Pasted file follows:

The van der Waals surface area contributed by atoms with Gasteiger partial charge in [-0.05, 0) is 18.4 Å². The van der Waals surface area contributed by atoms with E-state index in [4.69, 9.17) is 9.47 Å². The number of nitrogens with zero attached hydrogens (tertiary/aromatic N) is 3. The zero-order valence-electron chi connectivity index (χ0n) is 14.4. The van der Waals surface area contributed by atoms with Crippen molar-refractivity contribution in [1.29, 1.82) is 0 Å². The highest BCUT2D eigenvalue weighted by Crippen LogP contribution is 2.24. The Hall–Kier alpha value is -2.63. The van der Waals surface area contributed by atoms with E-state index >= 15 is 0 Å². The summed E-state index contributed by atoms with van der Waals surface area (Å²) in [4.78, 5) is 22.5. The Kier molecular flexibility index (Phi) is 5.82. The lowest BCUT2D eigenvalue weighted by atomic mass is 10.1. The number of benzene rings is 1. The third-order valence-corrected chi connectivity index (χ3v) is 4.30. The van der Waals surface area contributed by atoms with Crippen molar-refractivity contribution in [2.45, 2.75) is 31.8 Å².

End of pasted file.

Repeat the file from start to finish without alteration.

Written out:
The van der Waals surface area contributed by atoms with Gasteiger partial charge in [-0.05, 0) is 18.4 Å². The van der Waals surface area contributed by atoms with E-state index in [4.69, 9.17) is 9.47 Å². The number of nitrogens with zero attached hydrogens (tertiary/aromatic N) is 3. The zero-order valence-electron chi connectivity index (χ0n) is 14.4. The van der Waals surface area contributed by atoms with Crippen molar-refractivity contribution in [1.29, 1.82) is 0 Å². The highest BCUT2D eigenvalue weighted by Crippen LogP contribution is 2.24. The Hall–Kier alpha value is -2.63. The van der Waals surface area contributed by atoms with E-state index >= 15 is 0 Å². The summed E-state index contributed by atoms with van der Waals surface area (Å²) in [4.78, 5) is 22.5. The Kier molecular flexibility index (Phi) is 5.82. The lowest BCUT2D eigenvalue weighted by atomic mass is 10.1. The number of benzene rings is 1. The third-order valence-corrected chi connectivity index (χ3v) is 4.30. The van der Waals surface area contributed by atoms with Crippen molar-refractivity contribution in [2.45, 2.75) is 31.8 Å².